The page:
Made from thin sheets of gilded metal, cut and smoothed using a technique inherited from traditions deriving from the Steppe, this crown consists of a circular headband topped by five trident-shaped branches. Cut in symbolic fashion, these branches seem to evoke the branches of a tree, or the shape of a mountain, or even the wings of a bird. Two small golden chains, imitations of braids, hang from either side of the headpiece at the level of the ear. This type of tiara comes from the Silla kingdom (57 BCE-668 CE) and is more stylized and baroque than under the Paekche (18 BCE-660 CE) or Koguryo (37 BCE-668 CE) kingdoms. Stylistic influences are Siberian rather than Chinese. Such crowns have been most often discovered in tumulus-shaped tombs-often of impressive size-along with other finery such as pendant earrings, brooches, belts, swords and, more rarely, shoes made from precious metals.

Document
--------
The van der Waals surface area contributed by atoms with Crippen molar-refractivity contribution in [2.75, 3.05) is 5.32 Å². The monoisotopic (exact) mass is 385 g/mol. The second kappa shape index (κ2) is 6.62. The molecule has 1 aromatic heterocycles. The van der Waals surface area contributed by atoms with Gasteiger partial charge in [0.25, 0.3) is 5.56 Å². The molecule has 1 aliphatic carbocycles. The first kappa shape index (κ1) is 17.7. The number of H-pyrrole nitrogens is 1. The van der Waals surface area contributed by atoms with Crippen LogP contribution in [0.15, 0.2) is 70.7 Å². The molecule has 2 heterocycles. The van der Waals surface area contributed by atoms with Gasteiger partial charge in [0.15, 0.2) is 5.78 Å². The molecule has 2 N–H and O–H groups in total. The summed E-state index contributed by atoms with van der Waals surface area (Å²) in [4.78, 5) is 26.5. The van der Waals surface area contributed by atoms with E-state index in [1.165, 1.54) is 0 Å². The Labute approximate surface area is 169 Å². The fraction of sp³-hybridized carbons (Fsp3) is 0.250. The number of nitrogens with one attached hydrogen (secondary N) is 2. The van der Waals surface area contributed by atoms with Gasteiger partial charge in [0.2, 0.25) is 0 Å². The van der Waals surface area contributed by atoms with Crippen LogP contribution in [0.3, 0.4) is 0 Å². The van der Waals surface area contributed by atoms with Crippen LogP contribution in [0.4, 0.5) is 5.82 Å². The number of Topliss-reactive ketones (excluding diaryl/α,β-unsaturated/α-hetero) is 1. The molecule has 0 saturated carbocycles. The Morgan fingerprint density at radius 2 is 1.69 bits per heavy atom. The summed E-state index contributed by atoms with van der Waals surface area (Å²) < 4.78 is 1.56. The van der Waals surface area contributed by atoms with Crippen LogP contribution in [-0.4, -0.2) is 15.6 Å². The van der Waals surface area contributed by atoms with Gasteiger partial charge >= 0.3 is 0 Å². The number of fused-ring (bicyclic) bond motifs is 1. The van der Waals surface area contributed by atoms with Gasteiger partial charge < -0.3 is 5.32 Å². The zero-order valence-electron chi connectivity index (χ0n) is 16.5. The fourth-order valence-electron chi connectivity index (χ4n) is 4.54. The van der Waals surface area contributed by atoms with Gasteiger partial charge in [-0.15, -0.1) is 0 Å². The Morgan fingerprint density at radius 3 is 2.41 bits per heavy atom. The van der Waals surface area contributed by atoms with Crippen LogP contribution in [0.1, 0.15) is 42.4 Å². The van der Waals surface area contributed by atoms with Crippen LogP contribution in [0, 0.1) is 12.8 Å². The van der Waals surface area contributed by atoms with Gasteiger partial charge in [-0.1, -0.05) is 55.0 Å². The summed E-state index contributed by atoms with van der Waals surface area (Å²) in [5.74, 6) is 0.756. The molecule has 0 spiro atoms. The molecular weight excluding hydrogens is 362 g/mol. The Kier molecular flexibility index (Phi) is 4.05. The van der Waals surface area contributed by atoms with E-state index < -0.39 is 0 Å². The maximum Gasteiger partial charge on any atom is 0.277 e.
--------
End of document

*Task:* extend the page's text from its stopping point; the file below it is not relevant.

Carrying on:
Occasionally the crowns were embellished with jade tiger fangs-closely associated with the shamanistic beliefs known to the Japanese as magatama-which symbolized power and hence royal authority.

This extremely fragile headdress was worn by high-ranking figures on special occasions. It is believed to come from a tomb in Kyongsang province and dates from the “Three Kingdoms” period (1st century BCE-7th century CE). The Silla kingdom-together with the Koguryo and Paekche, the southernmost of the three sovereign kingdoms that made up Korea at the time-managed to preserved its traditions intact. It was less influenced by China than the Koguryo, and this crown is among the most characteristic specimens of gold and silverware treasures discovered there.